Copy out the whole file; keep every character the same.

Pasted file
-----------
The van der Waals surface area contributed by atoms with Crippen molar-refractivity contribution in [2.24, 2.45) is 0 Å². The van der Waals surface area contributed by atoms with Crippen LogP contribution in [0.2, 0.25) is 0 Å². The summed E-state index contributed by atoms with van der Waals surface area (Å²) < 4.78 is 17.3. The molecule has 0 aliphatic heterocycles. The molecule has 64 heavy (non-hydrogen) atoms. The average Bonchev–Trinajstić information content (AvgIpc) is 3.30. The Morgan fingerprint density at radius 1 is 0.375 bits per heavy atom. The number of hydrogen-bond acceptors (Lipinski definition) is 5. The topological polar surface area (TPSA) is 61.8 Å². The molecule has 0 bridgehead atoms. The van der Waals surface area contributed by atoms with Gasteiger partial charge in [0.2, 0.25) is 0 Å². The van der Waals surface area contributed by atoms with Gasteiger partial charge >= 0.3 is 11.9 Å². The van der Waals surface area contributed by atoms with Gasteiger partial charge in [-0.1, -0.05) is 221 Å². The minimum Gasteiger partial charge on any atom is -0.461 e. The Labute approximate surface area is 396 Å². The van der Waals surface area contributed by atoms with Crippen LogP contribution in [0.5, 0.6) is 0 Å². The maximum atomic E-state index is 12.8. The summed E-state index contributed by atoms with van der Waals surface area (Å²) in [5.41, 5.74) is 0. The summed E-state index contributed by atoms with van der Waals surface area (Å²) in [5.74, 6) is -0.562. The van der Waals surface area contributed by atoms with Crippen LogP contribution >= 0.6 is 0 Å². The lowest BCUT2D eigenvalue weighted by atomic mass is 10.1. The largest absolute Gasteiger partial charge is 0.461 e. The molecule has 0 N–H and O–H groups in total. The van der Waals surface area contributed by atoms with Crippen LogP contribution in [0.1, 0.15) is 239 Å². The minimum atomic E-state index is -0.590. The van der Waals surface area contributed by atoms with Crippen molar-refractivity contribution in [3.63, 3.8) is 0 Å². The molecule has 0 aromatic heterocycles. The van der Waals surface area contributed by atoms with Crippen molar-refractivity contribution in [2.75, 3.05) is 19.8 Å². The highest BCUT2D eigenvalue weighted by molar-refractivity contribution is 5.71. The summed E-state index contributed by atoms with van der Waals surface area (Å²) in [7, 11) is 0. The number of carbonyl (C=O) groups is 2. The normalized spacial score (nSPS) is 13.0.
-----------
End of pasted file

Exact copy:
The van der Waals surface area contributed by atoms with Crippen molar-refractivity contribution in [2.24, 2.45) is 0 Å². The van der Waals surface area contributed by atoms with Crippen LogP contribution in [0.2, 0.25) is 0 Å². The summed E-state index contributed by atoms with van der Waals surface area (Å²) < 4.78 is 17.3. The molecule has 0 aliphatic heterocycles. The molecule has 64 heavy (non-hydrogen) atoms. The average Bonchev–Trinajstić information content (AvgIpc) is 3.30. The Morgan fingerprint density at radius 1 is 0.375 bits per heavy atom. The number of hydrogen-bond acceptors (Lipinski definition) is 5. The topological polar surface area (TPSA) is 61.8 Å². The molecule has 0 bridgehead atoms. The van der Waals surface area contributed by atoms with Gasteiger partial charge in [0.2, 0.25) is 0 Å². The van der Waals surface area contributed by atoms with Gasteiger partial charge >= 0.3 is 11.9 Å². The van der Waals surface area contributed by atoms with Gasteiger partial charge in [-0.1, -0.05) is 221 Å². The minimum Gasteiger partial charge on any atom is -0.461 e. The Labute approximate surface area is 396 Å². The van der Waals surface area contributed by atoms with Crippen LogP contribution in [0.5, 0.6) is 0 Å². The maximum atomic E-state index is 12.8. The summed E-state index contributed by atoms with van der Waals surface area (Å²) in [5.41, 5.74) is 0. The summed E-state index contributed by atoms with van der Waals surface area (Å²) in [5.74, 6) is -0.562. The van der Waals surface area contributed by atoms with Crippen LogP contribution >= 0.6 is 0 Å². The lowest BCUT2D eigenvalue weighted by atomic mass is 10.1. The largest absolute Gasteiger partial charge is 0.461 e. The molecule has 0 N–H and O–H groups in total. The van der Waals surface area contributed by atoms with Crippen LogP contribution in [0.1, 0.15) is 239 Å². The minimum atomic E-state index is -0.590. The van der Waals surface area contributed by atoms with Crippen molar-refractivity contribution in [3.63, 3.8) is 0 Å². The molecule has 0 aromatic heterocycles. The van der Waals surface area contributed by atoms with Crippen molar-refractivity contribution in [2.75, 3.05) is 19.8 Å². The highest BCUT2D eigenvalue weighted by molar-refractivity contribution is 5.71. The summed E-state index contributed by atoms with van der Waals surface area (Å²) in [7, 11) is 0. The number of carbonyl (C=O) groups is 2. The normalized spacial score (nSPS) is 13.0.